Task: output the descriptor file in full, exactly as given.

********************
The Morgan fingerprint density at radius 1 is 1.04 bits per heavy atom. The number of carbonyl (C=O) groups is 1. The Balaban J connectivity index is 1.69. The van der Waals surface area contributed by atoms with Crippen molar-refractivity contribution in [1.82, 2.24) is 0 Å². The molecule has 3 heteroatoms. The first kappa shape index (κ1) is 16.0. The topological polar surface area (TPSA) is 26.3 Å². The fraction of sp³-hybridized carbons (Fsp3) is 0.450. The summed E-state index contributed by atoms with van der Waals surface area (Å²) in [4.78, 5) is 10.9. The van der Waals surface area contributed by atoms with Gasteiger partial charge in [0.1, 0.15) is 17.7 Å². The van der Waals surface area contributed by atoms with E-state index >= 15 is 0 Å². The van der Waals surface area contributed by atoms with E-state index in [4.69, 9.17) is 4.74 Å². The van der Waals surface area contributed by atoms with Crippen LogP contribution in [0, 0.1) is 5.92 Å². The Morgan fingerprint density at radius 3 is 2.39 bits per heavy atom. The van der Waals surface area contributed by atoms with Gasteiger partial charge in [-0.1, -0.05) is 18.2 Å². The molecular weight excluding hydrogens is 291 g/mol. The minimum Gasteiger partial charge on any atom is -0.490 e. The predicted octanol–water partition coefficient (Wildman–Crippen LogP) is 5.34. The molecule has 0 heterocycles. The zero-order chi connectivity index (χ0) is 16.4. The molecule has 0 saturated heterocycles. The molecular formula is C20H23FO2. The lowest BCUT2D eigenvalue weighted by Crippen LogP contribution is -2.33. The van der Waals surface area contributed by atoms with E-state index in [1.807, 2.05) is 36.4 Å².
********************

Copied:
The Morgan fingerprint density at radius 1 is 1.04 bits per heavy atom. The number of carbonyl (C=O) groups is 1. The Balaban J connectivity index is 1.69. The van der Waals surface area contributed by atoms with Crippen molar-refractivity contribution in [1.82, 2.24) is 0 Å². The molecule has 3 heteroatoms. The first kappa shape index (κ1) is 16.0. The topological polar surface area (TPSA) is 26.3 Å². The fraction of sp³-hybridized carbons (Fsp3) is 0.450. The summed E-state index contributed by atoms with van der Waals surface area (Å²) in [4.78, 5) is 10.9. The van der Waals surface area contributed by atoms with Gasteiger partial charge in [0.1, 0.15) is 17.7 Å². The van der Waals surface area contributed by atoms with E-state index >= 15 is 0 Å². The van der Waals surface area contributed by atoms with E-state index in [4.69, 9.17) is 4.74 Å². The van der Waals surface area contributed by atoms with Crippen LogP contribution in [0, 0.1) is 5.92 Å². The Morgan fingerprint density at radius 3 is 2.39 bits per heavy atom. The van der Waals surface area contributed by atoms with Gasteiger partial charge in [-0.1, -0.05) is 18.2 Å². The molecular weight excluding hydrogens is 291 g/mol. The minimum Gasteiger partial charge on any atom is -0.490 e. The predicted octanol–water partition coefficient (Wildman–Crippen LogP) is 5.34. The molecule has 0 heterocycles. The zero-order chi connectivity index (χ0) is 16.4. The molecule has 0 saturated heterocycles. The molecular formula is C20H23FO2. The lowest BCUT2D eigenvalue weighted by Crippen LogP contribution is -2.33. The van der Waals surface area contributed by atoms with E-state index in [1.807, 2.05) is 36.4 Å².